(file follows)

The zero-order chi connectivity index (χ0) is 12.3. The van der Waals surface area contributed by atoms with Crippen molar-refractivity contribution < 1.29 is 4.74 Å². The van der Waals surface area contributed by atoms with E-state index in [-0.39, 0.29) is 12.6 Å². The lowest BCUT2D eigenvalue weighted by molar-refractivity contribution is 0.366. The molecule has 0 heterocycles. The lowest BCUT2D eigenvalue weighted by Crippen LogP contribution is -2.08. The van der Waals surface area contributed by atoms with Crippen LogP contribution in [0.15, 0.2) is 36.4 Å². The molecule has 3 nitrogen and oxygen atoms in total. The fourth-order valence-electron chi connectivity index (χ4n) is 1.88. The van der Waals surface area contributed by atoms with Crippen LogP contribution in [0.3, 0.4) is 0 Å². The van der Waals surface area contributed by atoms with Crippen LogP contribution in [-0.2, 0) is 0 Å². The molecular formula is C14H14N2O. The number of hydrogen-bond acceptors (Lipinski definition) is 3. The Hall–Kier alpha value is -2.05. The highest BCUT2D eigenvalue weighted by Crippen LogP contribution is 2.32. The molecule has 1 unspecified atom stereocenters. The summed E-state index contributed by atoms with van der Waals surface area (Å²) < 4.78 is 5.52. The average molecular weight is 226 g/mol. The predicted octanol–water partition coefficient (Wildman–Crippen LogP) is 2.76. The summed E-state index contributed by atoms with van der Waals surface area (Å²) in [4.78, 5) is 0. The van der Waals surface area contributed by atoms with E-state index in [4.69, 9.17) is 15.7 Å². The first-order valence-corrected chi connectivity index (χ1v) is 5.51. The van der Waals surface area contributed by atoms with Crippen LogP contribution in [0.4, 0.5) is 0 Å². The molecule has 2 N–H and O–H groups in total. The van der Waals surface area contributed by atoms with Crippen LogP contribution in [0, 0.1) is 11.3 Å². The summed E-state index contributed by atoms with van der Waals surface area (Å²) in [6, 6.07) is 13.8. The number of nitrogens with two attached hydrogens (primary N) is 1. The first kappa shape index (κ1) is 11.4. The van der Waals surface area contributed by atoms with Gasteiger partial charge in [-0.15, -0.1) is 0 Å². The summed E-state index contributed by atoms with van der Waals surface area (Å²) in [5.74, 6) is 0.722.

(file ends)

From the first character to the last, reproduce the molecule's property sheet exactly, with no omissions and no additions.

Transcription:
The zero-order chi connectivity index (χ0) is 12.3. The van der Waals surface area contributed by atoms with Crippen molar-refractivity contribution < 1.29 is 4.74 Å². The van der Waals surface area contributed by atoms with E-state index in [-0.39, 0.29) is 12.6 Å². The lowest BCUT2D eigenvalue weighted by molar-refractivity contribution is 0.366. The molecule has 0 heterocycles. The lowest BCUT2D eigenvalue weighted by Crippen LogP contribution is -2.08. The van der Waals surface area contributed by atoms with Crippen LogP contribution in [0.15, 0.2) is 36.4 Å². The molecule has 3 nitrogen and oxygen atoms in total. The fourth-order valence-electron chi connectivity index (χ4n) is 1.88. The van der Waals surface area contributed by atoms with Crippen LogP contribution in [0.3, 0.4) is 0 Å². The van der Waals surface area contributed by atoms with Crippen LogP contribution in [-0.2, 0) is 0 Å². The molecular formula is C14H14N2O. The number of hydrogen-bond acceptors (Lipinski definition) is 3. The Hall–Kier alpha value is -2.05. The highest BCUT2D eigenvalue weighted by Crippen LogP contribution is 2.32. The molecule has 1 unspecified atom stereocenters. The summed E-state index contributed by atoms with van der Waals surface area (Å²) < 4.78 is 5.52. The average molecular weight is 226 g/mol. The predicted octanol–water partition coefficient (Wildman–Crippen LogP) is 2.76. The summed E-state index contributed by atoms with van der Waals surface area (Å²) in [4.78, 5) is 0. The van der Waals surface area contributed by atoms with E-state index in [4.69, 9.17) is 15.7 Å². The first-order valence-corrected chi connectivity index (χ1v) is 5.51. The van der Waals surface area contributed by atoms with Crippen LogP contribution in [0.4, 0.5) is 0 Å². The molecule has 2 N–H and O–H groups in total. The van der Waals surface area contributed by atoms with Crippen LogP contribution in [0, 0.1) is 11.3 Å². The summed E-state index contributed by atoms with van der Waals surface area (Å²) in [6, 6.07) is 13.8. The number of nitrogens with two attached hydrogens (primary N) is 1. The first kappa shape index (κ1) is 11.4. The van der Waals surface area contributed by atoms with Gasteiger partial charge in [-0.15, -0.1) is 0 Å². The summed E-state index contributed by atoms with van der Waals surface area (Å²) in [5.74, 6) is 0.722.